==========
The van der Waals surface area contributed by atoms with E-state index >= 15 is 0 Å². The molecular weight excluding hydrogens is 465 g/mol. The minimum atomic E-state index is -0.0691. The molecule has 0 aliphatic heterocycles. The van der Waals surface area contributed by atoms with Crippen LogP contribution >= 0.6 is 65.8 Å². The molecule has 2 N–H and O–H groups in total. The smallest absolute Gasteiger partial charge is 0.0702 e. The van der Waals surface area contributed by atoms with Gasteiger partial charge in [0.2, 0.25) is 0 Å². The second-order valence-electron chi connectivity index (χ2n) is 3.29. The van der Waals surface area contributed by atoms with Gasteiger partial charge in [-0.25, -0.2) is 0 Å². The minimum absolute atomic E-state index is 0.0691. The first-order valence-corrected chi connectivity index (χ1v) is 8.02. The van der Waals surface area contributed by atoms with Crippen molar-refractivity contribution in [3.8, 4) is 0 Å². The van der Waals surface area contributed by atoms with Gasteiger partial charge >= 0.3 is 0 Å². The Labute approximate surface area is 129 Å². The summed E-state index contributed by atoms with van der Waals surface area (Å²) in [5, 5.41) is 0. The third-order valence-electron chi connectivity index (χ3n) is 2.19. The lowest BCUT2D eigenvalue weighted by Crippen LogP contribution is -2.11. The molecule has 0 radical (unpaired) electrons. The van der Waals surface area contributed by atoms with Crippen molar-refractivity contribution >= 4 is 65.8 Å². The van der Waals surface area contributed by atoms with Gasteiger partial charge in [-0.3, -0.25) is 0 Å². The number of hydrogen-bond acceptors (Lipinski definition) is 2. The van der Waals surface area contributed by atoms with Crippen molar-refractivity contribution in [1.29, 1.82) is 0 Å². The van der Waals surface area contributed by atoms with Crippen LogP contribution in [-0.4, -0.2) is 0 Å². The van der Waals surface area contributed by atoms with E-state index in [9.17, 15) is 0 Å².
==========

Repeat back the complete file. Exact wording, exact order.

The van der Waals surface area contributed by atoms with E-state index >= 15 is 0 Å². The molecular weight excluding hydrogens is 465 g/mol. The minimum atomic E-state index is -0.0691. The molecule has 0 aliphatic heterocycles. The van der Waals surface area contributed by atoms with Crippen LogP contribution >= 0.6 is 65.8 Å². The molecule has 2 N–H and O–H groups in total. The smallest absolute Gasteiger partial charge is 0.0702 e. The van der Waals surface area contributed by atoms with Gasteiger partial charge in [0.2, 0.25) is 0 Å². The second-order valence-electron chi connectivity index (χ2n) is 3.29. The van der Waals surface area contributed by atoms with Gasteiger partial charge in [-0.25, -0.2) is 0 Å². The minimum absolute atomic E-state index is 0.0691. The first-order valence-corrected chi connectivity index (χ1v) is 8.02. The van der Waals surface area contributed by atoms with Crippen molar-refractivity contribution in [3.8, 4) is 0 Å². The van der Waals surface area contributed by atoms with Gasteiger partial charge >= 0.3 is 0 Å². The Labute approximate surface area is 129 Å². The summed E-state index contributed by atoms with van der Waals surface area (Å²) in [5, 5.41) is 0. The third-order valence-electron chi connectivity index (χ3n) is 2.19. The lowest BCUT2D eigenvalue weighted by Crippen LogP contribution is -2.11. The molecule has 0 radical (unpaired) electrons. The van der Waals surface area contributed by atoms with Crippen molar-refractivity contribution >= 4 is 65.8 Å². The van der Waals surface area contributed by atoms with Gasteiger partial charge in [-0.3, -0.25) is 0 Å². The number of hydrogen-bond acceptors (Lipinski definition) is 2. The van der Waals surface area contributed by atoms with Crippen molar-refractivity contribution in [1.29, 1.82) is 0 Å². The van der Waals surface area contributed by atoms with Crippen LogP contribution in [-0.4, -0.2) is 0 Å². The van der Waals surface area contributed by atoms with E-state index in [9.17, 15) is 0 Å².